Business intelligence and analytics providers are responding to the continuing shortage of data scientists by offering data science knowhow as a cloud service. These companies, both existing providers and startups, have embraced the cloud in recent years.
But can businesses desperate to plumb large, complex datasets find answers to vital business questions this way? Opinions differ.
At Teradata, customers frequently seek out the company's consulting services in the course of purchasing one of its massively scalable database systems for a data warehouse or analytic application.
"Our differentiation is the knowledge of how to get algorithms implemented in a Teradata environment," said Bill Franks, chief analytics officer at Teradata, in a phone interview with InformationWeek. Achieving this kind of platform-specific optimization at scale generally is beyond "boutique" database consultants, he said.
Franks also suggested that boutiques too narrowly focused on one specialty, such as analytics for retailer Web traffic data, could be caught flat-footed as companies take these analytics in-house or need to mix and match different types of data.
[ Not interested in crunching data in the cloud? Try Belarus. See Where Do Data Scientists Come From? ]
Mike Hoskins, CTO of Actian, a provider of highly parallelized software, believes the world has entered a new period, which will be more disruptive and bigger than the shift to relational databases some 30 years ago.
"Google and Facebook are data companies, not software companies," he told InformationWeek in a phone call. "They collect data, process it and rent it back to the world with some kind of high-value extensions."
These early adopters -- massive collectors of data who drive ever more value out of the data they capture -- represent what will be common in every industry over time, Hoskins predicted.
Actian bolstered its cloud capabilities with the $162 million February purchase of Pervasive Software, which had been pushing its data-integration software into the cloud computing and big data markets through its Data Cloud and DataRush platforms. In April, it acquired ParAccel, a company that offers the massively parallel processing (MPP) database of the same name.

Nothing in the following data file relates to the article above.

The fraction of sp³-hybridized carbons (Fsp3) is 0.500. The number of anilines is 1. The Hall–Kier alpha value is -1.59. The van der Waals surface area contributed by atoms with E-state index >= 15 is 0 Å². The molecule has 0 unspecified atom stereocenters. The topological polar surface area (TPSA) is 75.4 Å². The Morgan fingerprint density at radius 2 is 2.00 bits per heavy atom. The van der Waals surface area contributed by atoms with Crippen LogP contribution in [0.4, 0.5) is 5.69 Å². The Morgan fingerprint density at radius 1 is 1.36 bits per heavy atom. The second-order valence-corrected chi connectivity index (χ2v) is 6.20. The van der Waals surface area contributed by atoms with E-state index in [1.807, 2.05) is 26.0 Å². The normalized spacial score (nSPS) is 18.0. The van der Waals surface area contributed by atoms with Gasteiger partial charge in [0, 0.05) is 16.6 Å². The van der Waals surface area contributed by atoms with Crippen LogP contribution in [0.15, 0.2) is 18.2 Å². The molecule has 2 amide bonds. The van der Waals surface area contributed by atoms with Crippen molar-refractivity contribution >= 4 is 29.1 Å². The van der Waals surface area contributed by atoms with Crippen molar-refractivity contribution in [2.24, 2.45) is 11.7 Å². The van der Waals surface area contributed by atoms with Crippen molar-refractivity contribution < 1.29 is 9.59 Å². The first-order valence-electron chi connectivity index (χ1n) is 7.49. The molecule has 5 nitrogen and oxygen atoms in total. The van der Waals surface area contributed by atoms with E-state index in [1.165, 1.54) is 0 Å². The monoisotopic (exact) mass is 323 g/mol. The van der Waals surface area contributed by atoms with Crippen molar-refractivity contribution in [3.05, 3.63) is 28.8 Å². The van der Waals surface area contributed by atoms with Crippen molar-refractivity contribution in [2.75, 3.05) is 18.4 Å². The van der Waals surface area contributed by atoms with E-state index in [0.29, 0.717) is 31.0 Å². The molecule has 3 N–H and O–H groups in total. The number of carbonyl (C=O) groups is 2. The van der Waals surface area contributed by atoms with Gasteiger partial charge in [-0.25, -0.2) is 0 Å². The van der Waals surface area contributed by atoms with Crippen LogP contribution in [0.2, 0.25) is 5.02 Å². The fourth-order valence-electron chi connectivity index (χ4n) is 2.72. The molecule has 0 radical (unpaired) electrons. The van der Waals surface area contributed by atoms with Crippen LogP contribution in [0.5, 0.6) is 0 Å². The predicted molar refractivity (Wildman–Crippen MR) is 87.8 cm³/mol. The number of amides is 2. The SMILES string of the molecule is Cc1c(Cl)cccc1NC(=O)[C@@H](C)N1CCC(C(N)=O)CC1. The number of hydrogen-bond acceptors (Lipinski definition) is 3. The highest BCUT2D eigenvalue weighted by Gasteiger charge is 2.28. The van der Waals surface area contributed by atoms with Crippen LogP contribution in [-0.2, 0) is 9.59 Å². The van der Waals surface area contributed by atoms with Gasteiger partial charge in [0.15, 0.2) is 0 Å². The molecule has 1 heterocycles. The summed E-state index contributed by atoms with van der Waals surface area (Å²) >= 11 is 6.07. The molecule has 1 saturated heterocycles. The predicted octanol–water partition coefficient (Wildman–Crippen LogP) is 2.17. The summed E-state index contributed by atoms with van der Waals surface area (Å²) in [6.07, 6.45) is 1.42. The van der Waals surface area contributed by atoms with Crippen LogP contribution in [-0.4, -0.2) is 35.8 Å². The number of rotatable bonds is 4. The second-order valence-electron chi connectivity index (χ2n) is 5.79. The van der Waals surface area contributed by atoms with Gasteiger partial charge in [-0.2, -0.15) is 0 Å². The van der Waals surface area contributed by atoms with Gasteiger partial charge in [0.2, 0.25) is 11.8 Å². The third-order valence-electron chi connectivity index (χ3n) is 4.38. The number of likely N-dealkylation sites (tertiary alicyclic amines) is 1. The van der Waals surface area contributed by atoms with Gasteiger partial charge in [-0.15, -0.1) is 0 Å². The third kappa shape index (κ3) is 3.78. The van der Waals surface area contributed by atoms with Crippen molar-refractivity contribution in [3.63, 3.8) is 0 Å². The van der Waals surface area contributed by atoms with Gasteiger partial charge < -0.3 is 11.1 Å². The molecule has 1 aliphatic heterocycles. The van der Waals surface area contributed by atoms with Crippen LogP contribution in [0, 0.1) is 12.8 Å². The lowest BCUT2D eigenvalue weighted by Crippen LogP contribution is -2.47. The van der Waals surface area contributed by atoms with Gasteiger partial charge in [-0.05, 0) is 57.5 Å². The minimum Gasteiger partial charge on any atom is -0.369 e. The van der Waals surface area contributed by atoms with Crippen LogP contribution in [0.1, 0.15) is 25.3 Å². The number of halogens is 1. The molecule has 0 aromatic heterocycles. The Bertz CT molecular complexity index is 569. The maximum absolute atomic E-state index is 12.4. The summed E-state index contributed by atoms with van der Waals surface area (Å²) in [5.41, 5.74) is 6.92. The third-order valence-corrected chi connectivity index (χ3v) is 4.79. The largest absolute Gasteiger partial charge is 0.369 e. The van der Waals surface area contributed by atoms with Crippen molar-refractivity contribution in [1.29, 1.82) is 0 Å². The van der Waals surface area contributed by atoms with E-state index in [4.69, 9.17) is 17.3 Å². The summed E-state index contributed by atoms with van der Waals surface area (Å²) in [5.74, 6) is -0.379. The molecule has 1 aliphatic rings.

For the near term, Hoskins promotes Actian's own approach for enabling machine learning in traditional applications by using plug-in libraries that can be called by SQL programs. The company currently claims 500 to 600 of these advanced plug-ins for SQL.
Meanwhile, one startup sees an opportunity to do a better job with local data, using new kinds of tools to extract insights from the wealth of information contained in business systems, including file systems.
"We believe data should be analyzed where it lives, in its place," said John Joseph, president and co-founder of DataGravity. The year-old, privately funded startup, which expects to release its first product in 2014, is focusing initially on providing meta information about unstructured corporate data, such as statistics about its history, ownership and alteration over time.
DataGravity's forthcoming tool will empower IT administrators at small and midsize businesses (SMBs), elevating them from "being a container manager to giving intelligence around stored data," Joseph told InformationWeek in a phone interview.
Joseph perceives a widening chasm between large companies, able to hire or grow data scientists, and SMBs -- DataGravity's target audience -- who are falling behind.
Long term, analytics is so strategic, companies will need to fold it into their design, planning and strategy, said Teradata's Franks.
Outsourcing the execution of these blueprints may still be necessary, but the long-term play is to "take ownership," Franks said, noting that Teradata pushes knowledge transfer -- the code, an explanatory report and any recommendations -- when it creates a plan for a customer.
"In more cases than not, [the customer] has some analytic talent in-house to take that transfer," he said.
But Actian's Hoskins sees a different future, and so isn't frantic about the data science gap.
While some scenarios will weigh against cloud-based analytics (issues like available data-transfer speeds, governance, security and privacy), Hoskins is optimistic that highly iterative machine learning will do an increasingly better job of predicting the future.
"People are skeptical of [outsourcing analytics] but I'd say they're unfairly skeptical," Hoskins said, remembering similar early assessments of cloud-based data-integration services.
"Linear regression as a service, while immature, is very promising," he said, adding he was "bullish" about analytics as a consumable service, delivered in the cloud.
Making decisions based on flashy macro trends while ignoring "little data" fundamentals is a recipe for failure. Also in the new, all-digital Blinded By Big Data issue of InformationWeek: How Coke Bottling's CIO manages mobile strategy. (Free registration required.)